Regulated insulin secretion from pancreatic ?-cells in response to blood glucose levels and other hormonal signals maintains glucose in a physiological range. The goal of this project is to gain a thorough understanding of the molecular mechanisms by which the hormone leptin regulates insulin secretion and how the mechanisms are altered in diabetic ?-cells. The research may lead to novel prevention or therapeutic strategies for type 2 diabetes and related metabolic diseases.

National Institute of Health (NIH)
National Institute of Diabetes and Digestive and Kidney Diseases (NIDDK)
Research Project (R01)
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Study Section
Cellular Aspects of Diabetes and Obesity Study Section (CADO)
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Sato, Sheryl M
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Oregon Health and Science University
Other Basic Sciences
Schools of Medicine
United States
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Kandasamy, Balamurugan; Shyng, Show-Ling (2018) Methods for Characterizing Disease-Associated ATP-Sensitive Potassium Channel Mutations. Methods Mol Biol 1684:85-104
Shyng, Show-Ling (2017) Targeting the Gut Microbiota-FXR Signaling Axis for Glycemic Control: Does a Dietary Supplement Work Magic? Diabetes 66:571-573
Wu, Yi; Fortin, Dale A; Cochrane, Veronica A et al. (2017) NMDA receptors mediate leptin signaling and regulate potassium channel trafficking in pancreatic ?-cells. J Biol Chem 292:15512-15524
Martin, Gregory M; Rex, Emily A; Devaraneni, Prasanna et al. (2016) Pharmacological Correction of Trafficking Defects in ATP-sensitive Potassium Channels Caused by Sulfonylurea Receptor 1 Mutations. J Biol Chem 291:21971-21983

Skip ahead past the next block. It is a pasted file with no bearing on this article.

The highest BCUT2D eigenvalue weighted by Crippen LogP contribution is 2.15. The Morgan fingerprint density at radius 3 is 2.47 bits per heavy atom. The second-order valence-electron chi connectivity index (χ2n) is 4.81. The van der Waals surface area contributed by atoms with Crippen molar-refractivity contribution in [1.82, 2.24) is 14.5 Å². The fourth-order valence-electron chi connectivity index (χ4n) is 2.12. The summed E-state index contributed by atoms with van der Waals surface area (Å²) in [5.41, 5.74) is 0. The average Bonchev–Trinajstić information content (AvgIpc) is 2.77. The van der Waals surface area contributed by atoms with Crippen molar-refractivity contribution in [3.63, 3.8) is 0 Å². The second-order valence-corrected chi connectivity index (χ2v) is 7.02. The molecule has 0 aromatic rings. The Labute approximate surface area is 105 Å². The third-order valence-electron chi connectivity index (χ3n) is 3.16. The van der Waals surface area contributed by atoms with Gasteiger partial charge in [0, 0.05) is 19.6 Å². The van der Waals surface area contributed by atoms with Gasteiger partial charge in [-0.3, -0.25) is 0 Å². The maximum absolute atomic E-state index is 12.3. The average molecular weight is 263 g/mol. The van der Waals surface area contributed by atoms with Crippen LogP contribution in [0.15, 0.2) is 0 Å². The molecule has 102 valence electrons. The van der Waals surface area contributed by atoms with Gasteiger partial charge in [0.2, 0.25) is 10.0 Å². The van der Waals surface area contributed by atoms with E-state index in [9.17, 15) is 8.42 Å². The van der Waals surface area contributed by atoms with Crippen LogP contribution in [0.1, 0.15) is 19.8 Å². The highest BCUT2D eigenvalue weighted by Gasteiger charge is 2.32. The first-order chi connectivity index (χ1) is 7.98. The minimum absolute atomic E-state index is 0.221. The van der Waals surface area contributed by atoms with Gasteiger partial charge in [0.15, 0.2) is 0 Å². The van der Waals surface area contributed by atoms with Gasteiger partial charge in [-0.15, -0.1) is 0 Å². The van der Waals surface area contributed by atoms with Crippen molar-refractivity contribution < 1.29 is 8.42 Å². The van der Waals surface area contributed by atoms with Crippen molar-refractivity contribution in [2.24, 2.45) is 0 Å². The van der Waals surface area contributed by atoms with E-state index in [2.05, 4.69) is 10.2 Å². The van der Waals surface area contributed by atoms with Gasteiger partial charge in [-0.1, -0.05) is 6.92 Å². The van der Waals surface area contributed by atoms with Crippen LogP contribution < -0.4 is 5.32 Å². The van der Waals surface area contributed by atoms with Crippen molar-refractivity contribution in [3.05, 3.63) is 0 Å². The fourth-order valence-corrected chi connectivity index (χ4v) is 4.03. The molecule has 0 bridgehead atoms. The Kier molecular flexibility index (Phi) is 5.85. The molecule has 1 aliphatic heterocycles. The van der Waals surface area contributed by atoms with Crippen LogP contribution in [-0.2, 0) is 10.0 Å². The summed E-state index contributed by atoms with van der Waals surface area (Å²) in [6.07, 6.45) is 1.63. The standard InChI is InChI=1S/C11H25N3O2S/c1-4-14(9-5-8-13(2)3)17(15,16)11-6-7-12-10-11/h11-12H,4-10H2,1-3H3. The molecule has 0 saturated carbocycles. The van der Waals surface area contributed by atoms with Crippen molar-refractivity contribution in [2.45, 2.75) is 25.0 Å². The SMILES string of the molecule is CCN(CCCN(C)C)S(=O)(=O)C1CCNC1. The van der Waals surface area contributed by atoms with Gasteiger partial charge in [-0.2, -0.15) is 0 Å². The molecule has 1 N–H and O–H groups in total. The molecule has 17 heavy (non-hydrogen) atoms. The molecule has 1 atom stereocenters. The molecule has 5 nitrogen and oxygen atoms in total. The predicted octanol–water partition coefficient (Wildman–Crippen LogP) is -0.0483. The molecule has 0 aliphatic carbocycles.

Saint-Martin, C; Zhou, Q; Martin, G M et al. (2015) Monoallelic ABCC8 mutations are a common cause of diazoxide-unresponsive diffuse form of congenital hyperinsulinism. Clin Genet 87:448-54
Wu, Yi; Shyng, Show-Ling; Chen, Pei-Chun (2015) Concerted Trafficking Regulation of Kv2.1 and KATP Channels by Leptin in Pancreatic ?-Cells. J Biol Chem 290:29676-90
Devaraneni, Prasanna K; Martin, Gregory M; Olson, Erik M et al. (2015) Structurally distinct ligands rescue biogenesis defects of the KATP channel complex via a converging mechanism. J Biol Chem 290:7980-91
Zhou, Qing; Chen, Pei-Chun; Devaraneni, Prasanna K et al. (2014) Carbamazepine inhibits ATP-sensitive potassium channel activity by disrupting channel response to MgADP. Channels (Austin) 8:376-82
Zhou, Qing; Chen, Pei-Chun; Devaraneni, Prasanna K et al. (2014) Carbamazepine inhibits ATP-sensitive potassium channel activity by disrupting channel response to MgADP. Channels (Austin) 8:376-82
Faletra, Flavio; Snider, Kara; Shyng, Show-Ling et al. (2013) Co-inheritance of two ABCC8 mutations causing an unresponsive congenital hyperinsulinism: clinical and functional characterization of two novel ABCC8 mutations. Gene 516:122-5